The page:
With more and more Maryland couples coming to a marriage with substantial assets, those couples have property disposition issues at the time of divorce. For example, I am frequently asked what happens to the marital home that is titled as tenants by the entirety, but that one spouse contributed a substantial amount of non-marital money towards (for instance, one spouse sold a home that was acquired before the marriage and never lived in by the parties, and used those proceeds for part or all of the down payment on the marital home). Clients ask is this home then marital or non-marital, and can I get all of the non-marital money I back that I put into the home? The answer is it depends.
In accordance with Section 8-201 of the Family Law Article, Annotated Code of Maryland, “marital property includes any interest in real property held by the parties as tenants by the entirety unless the real property is excluded by valid agreement.” Therefore, even if non-martial funds are used to purchase the marital home, if it is titled as tenants by the entirety (T by E) both spouses are equal owners of the home and it is marital property. Under this scenario, Maryland case law precludes the court from employing a “source of funds” theory as it may with other types of marital property. However, the court may utilize Section 8-205 of the Family Law Article to “reimburse” a spouse by way of a monetary award. This is not an automatic refund to the contributing spouse and by current Maryland case law cannot be when non-marital funds are used to purchase a home titled as tenants by the entirety, but the court may use the monetary award to correct inequities in the way which martial property is titled.
A three-step analysis is to be used when determining a monetary award in a Maryland divorce proceeding: (1) the trial court must first determine whether each piece of property owned by the parties is marital or non-marital, (2) the court must then determine the value of all marital property, and (3) the court may then make a monetary award as an adjustment of the parties’ equities and rights in the marital property. Oftentimes the biggest dispute arises over whether property is marital or not and in some case, partial marital and partial non-marital. If the home is titled T by E it is marital property. However, I have had cases where the home was owned prior to marriage by one spouse, the deed was changed at some point during the marriage to reflect a T by E ownership interest, and the Court found it was partly marital and partly non-marital.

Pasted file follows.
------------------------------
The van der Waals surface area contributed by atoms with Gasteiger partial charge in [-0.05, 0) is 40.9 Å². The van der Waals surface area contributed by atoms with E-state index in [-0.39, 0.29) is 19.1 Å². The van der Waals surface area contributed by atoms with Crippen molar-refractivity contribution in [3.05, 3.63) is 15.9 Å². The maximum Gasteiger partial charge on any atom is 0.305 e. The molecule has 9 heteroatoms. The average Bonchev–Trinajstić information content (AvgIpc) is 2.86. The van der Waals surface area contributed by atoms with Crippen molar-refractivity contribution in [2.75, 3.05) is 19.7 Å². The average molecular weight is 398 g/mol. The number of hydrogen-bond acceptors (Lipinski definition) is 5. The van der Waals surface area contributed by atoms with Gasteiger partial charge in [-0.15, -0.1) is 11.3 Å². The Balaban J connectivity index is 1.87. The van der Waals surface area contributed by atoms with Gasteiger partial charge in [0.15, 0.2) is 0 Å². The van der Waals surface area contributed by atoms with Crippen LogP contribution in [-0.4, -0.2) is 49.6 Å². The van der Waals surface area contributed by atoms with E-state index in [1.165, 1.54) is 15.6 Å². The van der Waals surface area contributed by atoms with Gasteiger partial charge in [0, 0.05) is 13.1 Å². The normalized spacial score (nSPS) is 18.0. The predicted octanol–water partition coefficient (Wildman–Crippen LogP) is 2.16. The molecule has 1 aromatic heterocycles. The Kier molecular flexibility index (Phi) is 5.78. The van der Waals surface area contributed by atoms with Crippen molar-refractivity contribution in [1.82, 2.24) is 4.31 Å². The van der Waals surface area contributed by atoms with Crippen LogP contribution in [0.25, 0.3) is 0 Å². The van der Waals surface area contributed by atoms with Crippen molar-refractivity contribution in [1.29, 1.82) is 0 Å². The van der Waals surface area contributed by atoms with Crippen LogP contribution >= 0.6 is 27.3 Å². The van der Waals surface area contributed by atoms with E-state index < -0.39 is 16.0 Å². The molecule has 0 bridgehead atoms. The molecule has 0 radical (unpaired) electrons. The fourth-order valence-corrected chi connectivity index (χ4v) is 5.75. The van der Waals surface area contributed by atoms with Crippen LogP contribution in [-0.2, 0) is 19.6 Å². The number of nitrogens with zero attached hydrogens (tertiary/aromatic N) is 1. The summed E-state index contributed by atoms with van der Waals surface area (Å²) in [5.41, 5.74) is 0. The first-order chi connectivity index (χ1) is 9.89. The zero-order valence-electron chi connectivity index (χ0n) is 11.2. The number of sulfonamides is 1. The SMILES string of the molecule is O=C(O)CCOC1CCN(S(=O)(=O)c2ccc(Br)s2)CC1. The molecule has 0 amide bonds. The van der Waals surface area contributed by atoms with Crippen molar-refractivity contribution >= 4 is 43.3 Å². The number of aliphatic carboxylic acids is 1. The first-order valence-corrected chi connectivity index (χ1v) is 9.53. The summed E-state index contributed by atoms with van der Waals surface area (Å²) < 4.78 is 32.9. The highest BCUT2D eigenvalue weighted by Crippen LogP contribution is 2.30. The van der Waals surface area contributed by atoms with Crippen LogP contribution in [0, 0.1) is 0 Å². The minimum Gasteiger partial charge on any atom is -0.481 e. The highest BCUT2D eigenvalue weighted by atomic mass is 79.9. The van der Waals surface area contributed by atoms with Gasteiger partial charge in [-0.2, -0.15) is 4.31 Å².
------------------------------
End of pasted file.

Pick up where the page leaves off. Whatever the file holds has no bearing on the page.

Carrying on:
Once the court applies the three step analysis, it then needs to take into consideration a number of other factors. Specifically, Section 8-205 of the Family Law Article, states that the court shall determine the amount and the method of payment of a monetary award, after considering each of the following factors: (1) the contributions, monetary and non-monetary, of each party to the well-being of the family; (2) the value of all property interests of each party; (3) the economic circumstances of each party at the time the award is to be made; (4) the circumstances that contributed to the estrangement of the parties; (5) the duration of the marriage; (6) the age of each party; (7) the physical and mental condition of each party; (8) how and when specific marital property or interest in property was acquired, including the effort expended by each party in accumulating the marital property or the interest in property, or both; (9) the contribution by either party of property to the acquisition of real property held by the parties as tenants by the entirety; (10) any award of alimony and any award or other provision that the court has made with respect to family use personal property or the family home; and (11) any other factor that the court considers necessary or appropriate to consider in order to arrive at a fair and equitable monetary award or transfer of an interest in property, or both. What this means is that even if the court determines the home is marital, there is a non-marital monetary contribution by one spouse, a monetary award is still not automatic. While the court must apply and take into consideration the required factors, the Court has discretion when applying those factors as to whether or not a monetary award should in fact be granted.
Obtaining a monetary award on behalf of a spouse or attempting to prevent a spouse from obtaining a monetary award in Maryland takes an experienced family law/divorce attorney. Judges make these decisions on a case by case basis, so if your attorney does not know the process, the law and how to apply the law to your special set of circumstances, the repercussions could be extremely costly.